Bowland and Craven Groups

Bowland and Craven Groups shale map

Geology of the Bowland and Craven Groups

The Bowland and Craven Groups are variable fissile organic-rich mudstones, with thin limestones and local sandstone, siltstones, cherts and reef limestones.

Andrews (2013) states that "The organic content of the Bowland-Hodder shales is typically in the range 1–3%, but can reach 8% ... [and] is a function of burial depth, heat flow and time, but subsequent uplift complicates this analysis. Where they have been buried to sufficient depth for the organic material to generate gas, ... [they] have the potential to form a shale gas resource analogous to the producing shale gas provinces of North America. Where the shales have been less-deeply buried, there is potential for a shale oil resource... [and the] shales are considered mature for gas generation at depths greater than c. 2900 m [below ground level]. However, central Britain has experienced a complex tectonic history and the rocks here have been uplifted and partially eroded at least once since Carboniferous times. Because of this, the present-day depth to the top of the gas window is dependent on the amount of uplift, and can occur significantly shallower than 2900 m".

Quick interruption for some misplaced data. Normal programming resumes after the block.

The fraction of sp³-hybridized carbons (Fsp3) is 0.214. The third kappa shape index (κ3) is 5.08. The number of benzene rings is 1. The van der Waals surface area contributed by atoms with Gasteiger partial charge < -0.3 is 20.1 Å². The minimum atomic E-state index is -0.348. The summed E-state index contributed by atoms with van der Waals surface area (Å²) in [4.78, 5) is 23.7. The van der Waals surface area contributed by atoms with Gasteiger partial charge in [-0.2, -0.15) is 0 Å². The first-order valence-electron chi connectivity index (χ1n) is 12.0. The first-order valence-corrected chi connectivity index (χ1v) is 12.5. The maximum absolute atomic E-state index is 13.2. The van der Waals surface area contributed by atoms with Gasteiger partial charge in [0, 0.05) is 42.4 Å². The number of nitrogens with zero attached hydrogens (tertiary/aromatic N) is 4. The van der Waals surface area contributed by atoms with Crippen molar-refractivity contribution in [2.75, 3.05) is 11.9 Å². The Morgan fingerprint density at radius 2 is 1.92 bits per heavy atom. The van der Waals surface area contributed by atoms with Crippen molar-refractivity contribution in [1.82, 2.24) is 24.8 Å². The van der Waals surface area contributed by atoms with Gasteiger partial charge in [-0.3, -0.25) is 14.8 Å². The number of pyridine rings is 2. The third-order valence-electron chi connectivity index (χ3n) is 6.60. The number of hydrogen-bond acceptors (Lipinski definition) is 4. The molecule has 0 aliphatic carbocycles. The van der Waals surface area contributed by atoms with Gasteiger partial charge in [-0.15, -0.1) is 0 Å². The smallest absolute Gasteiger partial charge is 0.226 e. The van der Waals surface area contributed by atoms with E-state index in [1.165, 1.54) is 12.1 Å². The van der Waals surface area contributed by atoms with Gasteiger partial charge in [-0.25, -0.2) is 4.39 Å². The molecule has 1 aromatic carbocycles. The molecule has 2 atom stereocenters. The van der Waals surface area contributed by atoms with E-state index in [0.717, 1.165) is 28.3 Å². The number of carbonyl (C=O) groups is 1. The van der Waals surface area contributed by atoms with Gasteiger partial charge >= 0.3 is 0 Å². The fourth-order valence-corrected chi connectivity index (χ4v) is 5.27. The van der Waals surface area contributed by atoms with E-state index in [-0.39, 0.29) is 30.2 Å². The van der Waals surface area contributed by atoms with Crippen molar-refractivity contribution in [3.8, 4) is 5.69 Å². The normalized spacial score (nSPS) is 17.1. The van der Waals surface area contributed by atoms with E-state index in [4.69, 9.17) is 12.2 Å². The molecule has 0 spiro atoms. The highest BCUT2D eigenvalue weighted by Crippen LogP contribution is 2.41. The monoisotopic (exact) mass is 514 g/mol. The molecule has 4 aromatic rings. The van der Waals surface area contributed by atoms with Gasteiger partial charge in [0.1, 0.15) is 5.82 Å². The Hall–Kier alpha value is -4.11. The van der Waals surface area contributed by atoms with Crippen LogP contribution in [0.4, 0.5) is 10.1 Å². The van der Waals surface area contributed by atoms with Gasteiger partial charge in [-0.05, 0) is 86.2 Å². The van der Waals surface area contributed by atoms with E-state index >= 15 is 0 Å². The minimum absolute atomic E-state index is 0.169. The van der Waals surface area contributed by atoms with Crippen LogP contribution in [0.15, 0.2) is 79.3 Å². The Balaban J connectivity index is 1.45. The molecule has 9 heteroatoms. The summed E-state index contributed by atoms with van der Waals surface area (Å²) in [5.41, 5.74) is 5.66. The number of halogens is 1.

See also the Bowland Shale Formation and the Craven Group in the BGS lexicon of named rock units.

Area where the Bowland and Craven Groups are present

The Bowland and Craven Groups are present throughout northern England from the Yorkshire and Humberside coasts to Merseyside north to the Lancashire coast.

Elevation of the top of the Bowland and Craven Groups

Langerton, fisile mudstone and calcareous mudstone of Bowland Shale Formation, looking east. P670836

The maximum height of the top of the Bowland and Craven Groups is about 1000 m above OD at outcrop and is at its deepest in the centre of the Cheshire Basin, reaching depths of over 6000 m below OD.


Please contact Dr Rob Ward for more information.

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